If you underwent back surgery and it did not work, you could be experiencing post laminectomy syndrome which is also known as failed back syndrome. Unfortunately, post-laminectomy syndrome may result in different symptoms, so a correct diagnosis is crucial.
What may appear as post-laminectomy syndrome following a surgery may actually result from a surgical complication or from a new back issue. A knowledgeable spine doctor could determine the right diagnosis so that you receive the right treatment for your pain.
Why Post Laminectomy Syndrome Occurs
Laminectomies are generally performed to relieve pressure on the spinal cord resulting from a bulging, herniated disc. This relief is often obtained by removing part of the vertebrae protecting the spinal cord. Most patients recover well from this procedure, but for a small percentage, the pain persists after surgery, developing into post-laminectomy syndrome.
Post-laminectomy syndrome may develop for several reasons. Often, the spinal nerve root is decompressed by the operation and does not recover properly, causing chronic pain. Scar formation during healing, known as fibrosis, may involve the nerve roots, again leading to chronic pain. Any sort of nerve damage due to the surgery could potentially result in chronic pain.
Other causes of post-laminectomy syndrome may include continued disc herniation or pelvic ligament instability after the surgery. If the patient underwent a spinal fusion, the spine may undergo structural changes above or beneath the site. There is also the possibility that the surgery did not target the actual cause of the patient’s back pain.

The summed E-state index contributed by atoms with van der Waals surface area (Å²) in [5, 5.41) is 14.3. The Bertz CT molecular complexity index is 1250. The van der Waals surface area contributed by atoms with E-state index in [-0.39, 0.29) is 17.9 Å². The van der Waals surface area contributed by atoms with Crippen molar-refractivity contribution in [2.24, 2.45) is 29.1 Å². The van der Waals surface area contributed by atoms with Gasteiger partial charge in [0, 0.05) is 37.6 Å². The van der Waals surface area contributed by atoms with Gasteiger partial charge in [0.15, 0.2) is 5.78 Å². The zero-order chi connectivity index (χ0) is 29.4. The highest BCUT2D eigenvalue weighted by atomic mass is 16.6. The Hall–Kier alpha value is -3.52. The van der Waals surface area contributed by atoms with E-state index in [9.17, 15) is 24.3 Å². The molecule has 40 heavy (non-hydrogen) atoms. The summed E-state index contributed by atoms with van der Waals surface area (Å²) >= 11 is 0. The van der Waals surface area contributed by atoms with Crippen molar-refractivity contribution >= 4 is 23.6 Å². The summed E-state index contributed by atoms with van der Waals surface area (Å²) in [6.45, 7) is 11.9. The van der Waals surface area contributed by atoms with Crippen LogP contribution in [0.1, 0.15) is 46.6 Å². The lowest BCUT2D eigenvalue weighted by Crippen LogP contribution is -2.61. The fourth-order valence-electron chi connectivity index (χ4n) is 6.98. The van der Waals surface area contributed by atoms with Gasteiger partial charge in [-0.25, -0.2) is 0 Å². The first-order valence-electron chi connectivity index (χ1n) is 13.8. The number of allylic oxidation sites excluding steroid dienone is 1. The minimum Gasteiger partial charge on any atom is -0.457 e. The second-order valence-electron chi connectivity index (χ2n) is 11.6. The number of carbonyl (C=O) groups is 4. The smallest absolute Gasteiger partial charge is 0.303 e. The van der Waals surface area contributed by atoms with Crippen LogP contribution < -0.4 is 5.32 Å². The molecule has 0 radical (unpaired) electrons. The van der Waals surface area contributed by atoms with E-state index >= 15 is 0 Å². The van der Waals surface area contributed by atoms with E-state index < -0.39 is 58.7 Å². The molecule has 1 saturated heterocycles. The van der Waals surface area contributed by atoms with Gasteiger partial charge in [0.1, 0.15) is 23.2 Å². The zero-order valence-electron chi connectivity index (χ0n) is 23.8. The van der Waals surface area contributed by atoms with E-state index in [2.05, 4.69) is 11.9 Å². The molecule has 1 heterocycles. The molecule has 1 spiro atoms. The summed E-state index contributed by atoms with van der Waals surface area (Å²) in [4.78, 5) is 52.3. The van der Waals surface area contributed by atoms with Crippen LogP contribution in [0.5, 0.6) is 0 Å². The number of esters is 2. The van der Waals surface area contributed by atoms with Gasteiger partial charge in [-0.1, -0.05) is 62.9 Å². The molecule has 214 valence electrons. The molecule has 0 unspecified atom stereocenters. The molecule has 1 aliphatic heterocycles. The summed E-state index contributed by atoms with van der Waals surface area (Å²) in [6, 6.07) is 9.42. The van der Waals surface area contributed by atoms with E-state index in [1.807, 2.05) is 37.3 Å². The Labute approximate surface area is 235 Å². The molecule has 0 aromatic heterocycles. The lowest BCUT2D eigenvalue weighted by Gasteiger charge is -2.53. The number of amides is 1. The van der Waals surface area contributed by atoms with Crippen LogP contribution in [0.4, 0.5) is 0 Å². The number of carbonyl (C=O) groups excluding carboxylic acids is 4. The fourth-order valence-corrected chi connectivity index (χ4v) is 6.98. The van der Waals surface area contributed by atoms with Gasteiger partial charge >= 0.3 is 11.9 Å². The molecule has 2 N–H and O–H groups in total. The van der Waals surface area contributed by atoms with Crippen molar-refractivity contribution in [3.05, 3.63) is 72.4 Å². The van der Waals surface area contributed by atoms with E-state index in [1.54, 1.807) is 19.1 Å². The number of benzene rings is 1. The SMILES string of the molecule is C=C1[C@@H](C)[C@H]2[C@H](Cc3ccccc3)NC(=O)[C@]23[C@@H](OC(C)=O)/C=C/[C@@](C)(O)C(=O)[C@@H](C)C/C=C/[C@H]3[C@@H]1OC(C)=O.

Symptoms of This Condition
Patients with post-laminectomy syndrome may experience persistent back and leg pain following the surgery. Many patients may have problems sleeping due to the pain, and the pain could interfere with work and other daily life activities.
Pain often ranges from the dull and aching to the sharp, stabbing pain of sciatica. Depression and anxiety often accompany the pain of post-laminectomy syndrome. Weakness in the affected area is another common symptom. Patients who smoke are often more likely to develop post-laminectomy syndrome than non-smokers.
A doctor generally will perform a physical examination and may conduct thorough diagnostic testing to determine the actual cause of the patient’s pain. These tests may include X-rays, CT scans, MRIs, and electromyograms. These tests typically should show whether there are any outstanding spinal issues causing the pain.
Treatment for post-laminectomy syndrome often includes physical therapy and non-steroidal anti-inflammatory drugs (NSAIDs) for pain relief. Some patients may benefit from anti-depressants or anti-seizure medications, which may lessen nerve pain.
Epidural corticosteroid injections may relieve pain for weeks or months. If the patient does not find relief, a spinal cord stimulator could be another treatment option. This is a non-invasive procedure that may aid in pain relief, one common stimulator is a Transcutaneous Electrical Nerve Stimulation (TENS). With TENS, a low voltage electric current is used to help with pain relief. The device is generally not suitable for those with a pacemaker.
Once surgically implanted, the spinal cord stimulator could replace the pain signals coming from the nerves with a more tolerable buzzing feeling. The stimulator is first placed temporarily, but if the patient’s pain is relieved, it is possible to install the stimulator permanently.
Learn More About Post-Laminectomy Syndrome From an Experienced Doctor
If you or a loved one are experiencing back pain after surgery, you may be suffering from post-laminectomy syndrome. As a result, you may need the services of an experienced spine doctor. They could help determine the cause of your pain and create a treatment plan to help you return to a pain free life. Call today to learn more.